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Leanne Wood, Bae watch (September 2013)

(September 01, 2013)

Bae Watch; with Leanne WoodLeanne Wood - Senedd


This year, 2013 has been billed as the 'year without elections', but for us in Plaid Cymru it was anything but. Fresh from pounding the streets for May’s local council elections on Ynys Môn - which had been delayed since 2011 because of internal council strife - Party of Wales activists and supporters returned to the island to join our local teams there to campaign for the Assembly by-election. Former party leader Ieuan Wyn Jones was standing down to take up a new position as head of the new Menai Science Park.

A lot was a stake. Had Labour won the seat, it would have meant their minority Government would have had a majority overnight. The government party had a lot to lose, which is why, apparently, they threw everything at the contest, with the First Minister and other cabinet ministers there on a number of occasions.

In the end, it was the Plaid Cymru candidate, Rhun ap Iorwerth, who stormed to victory, with 12,601 votes; a majority of more than 9,000 votes. The Party of Wales campaign promoted a positive vision for the island which prioritised the economy and jobs. People responded to our positive message with warmth and more positivity. I am very much looking forward to welcoming Rhun to the Plaid Cymru Assembly group and to working with him in the Assembly.

I must also give a special mention to the excellent effort put in by local party activists and for the Penyrheol by-elections for Caerffili County Borough Council and the local town council, held on the same day as the Ynys Môn by-election. The Caerffili by-election came about following the untimely death of party stalwart Anne Collins. I am pleased to say that both Steve Skivens and Michelle Britton won the council seat and town council seat respectively, both doing Anne proud, by ensuring her proud legacy as a community champion continues with victories for the party.


International affairs have been pressing over the summer, with events in Syria escalating dramatically. In a conflict that has been characterised by shocking levels of bloodshed and brutality, the chemical attack in Damascus last week was a new low. It triggered a co-ordinated response of rhetoric from either side of Atlantic by Obama and Cameron, that was reminiscent of what we heard from Bush and Blair in the lead-up to the Iraq war: essentially 'trust us, we have the proof about weapons to justify military action.' Plaid Cymru politicians, at that time, didn't fall for the false assurances of Blair and Bush before Iraq in 2003. They were right to be sceptical. The Party of Wales will not be drawn in by the macho posturing of the Bush/Blair successors.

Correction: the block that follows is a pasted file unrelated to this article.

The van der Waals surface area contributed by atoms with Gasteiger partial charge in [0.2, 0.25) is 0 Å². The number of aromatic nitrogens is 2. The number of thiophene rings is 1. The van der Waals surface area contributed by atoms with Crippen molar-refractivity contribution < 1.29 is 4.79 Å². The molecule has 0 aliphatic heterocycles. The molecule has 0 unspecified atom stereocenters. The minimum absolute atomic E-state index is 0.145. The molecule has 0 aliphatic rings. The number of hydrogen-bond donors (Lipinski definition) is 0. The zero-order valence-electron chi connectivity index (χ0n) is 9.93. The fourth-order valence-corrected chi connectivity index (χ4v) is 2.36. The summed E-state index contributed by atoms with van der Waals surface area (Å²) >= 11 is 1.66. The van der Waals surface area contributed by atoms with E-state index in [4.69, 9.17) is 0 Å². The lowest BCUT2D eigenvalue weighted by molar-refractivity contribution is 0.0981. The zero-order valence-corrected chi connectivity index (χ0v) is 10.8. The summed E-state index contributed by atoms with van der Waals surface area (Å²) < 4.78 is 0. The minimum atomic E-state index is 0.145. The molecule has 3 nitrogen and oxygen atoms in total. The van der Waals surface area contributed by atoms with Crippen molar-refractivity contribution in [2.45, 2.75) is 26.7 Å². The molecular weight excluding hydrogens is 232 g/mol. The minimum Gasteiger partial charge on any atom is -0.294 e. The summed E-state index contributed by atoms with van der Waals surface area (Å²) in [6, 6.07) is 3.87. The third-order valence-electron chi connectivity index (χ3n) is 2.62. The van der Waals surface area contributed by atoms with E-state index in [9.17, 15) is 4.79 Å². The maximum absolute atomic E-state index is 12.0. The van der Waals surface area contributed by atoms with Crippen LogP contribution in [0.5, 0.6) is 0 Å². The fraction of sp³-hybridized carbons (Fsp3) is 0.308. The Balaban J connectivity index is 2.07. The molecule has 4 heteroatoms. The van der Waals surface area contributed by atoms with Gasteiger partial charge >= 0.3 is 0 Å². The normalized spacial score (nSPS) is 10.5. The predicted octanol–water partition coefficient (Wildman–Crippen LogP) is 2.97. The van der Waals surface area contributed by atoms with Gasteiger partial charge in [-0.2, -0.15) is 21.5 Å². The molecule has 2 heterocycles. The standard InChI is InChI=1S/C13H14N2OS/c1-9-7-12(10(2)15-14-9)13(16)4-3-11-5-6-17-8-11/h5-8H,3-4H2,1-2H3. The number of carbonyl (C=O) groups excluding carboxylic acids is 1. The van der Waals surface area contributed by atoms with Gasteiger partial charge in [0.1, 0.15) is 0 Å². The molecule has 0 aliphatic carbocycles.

It should go without saying that Plaid Cymru utterly deplores the use of chemical weapons and indeed all weapons used on civilians. No one could fail to be reviled by the horrific images of dead children laying in the aftermath of this abhorrent act. If and when conclusive proof identifies the perpetrators of the attack, the full weight of international law must be brought to bear. However, at the time of writing, this conclusive proof has yet to be found. All diplomatic and humanitarian efforts to resolve the crisis have yet to be exhausted - where is the 'peace conference' that was promised for the Spring in Syria? Furthermore, what efforts are being made to bring international pressure to bear on Russia to bring Syria to the table?

This is a very fast moving situation; as was demonstrated by the Prime Minister's abortive attempt to secure a vote in the House of Commons for military intervention. Within a few hours, the situation had changed - a few hours are a long time in a crisis like this, so some of what I write here could be out of date very quickly. Some things will remain, however, and one of those is that Plaid Cymru is wholly opposed to military action in this case. We believe it would only prolong the conflict and lead to further bloodshed and uncertainty in an already volatile and fragile region. With estimates ranging anything between 100,000 and one million fatalities, the Iraq war proved yet again that combatants only form a minority of the lives lost in major battle. We simply cannot allow the same mistakes to be made again.

Leanne Wood AC/AM, 1 June 2013

Also from Leanne Wood:
     Bae Watch; June 2013

     Bae Watch; March 2013

     Bae Watch; December 2012
     Bae Watch; September 2012

     Bae Watch; June 2012
     Bae Watch; March 2012
     Bae Watch; December 2011
     Bae Watch; September 2011
     Bae Watch; June 2011


Leanne Wood's contact details:


     Facebook: Leanne Wood
     Twitter: @LeanneWood



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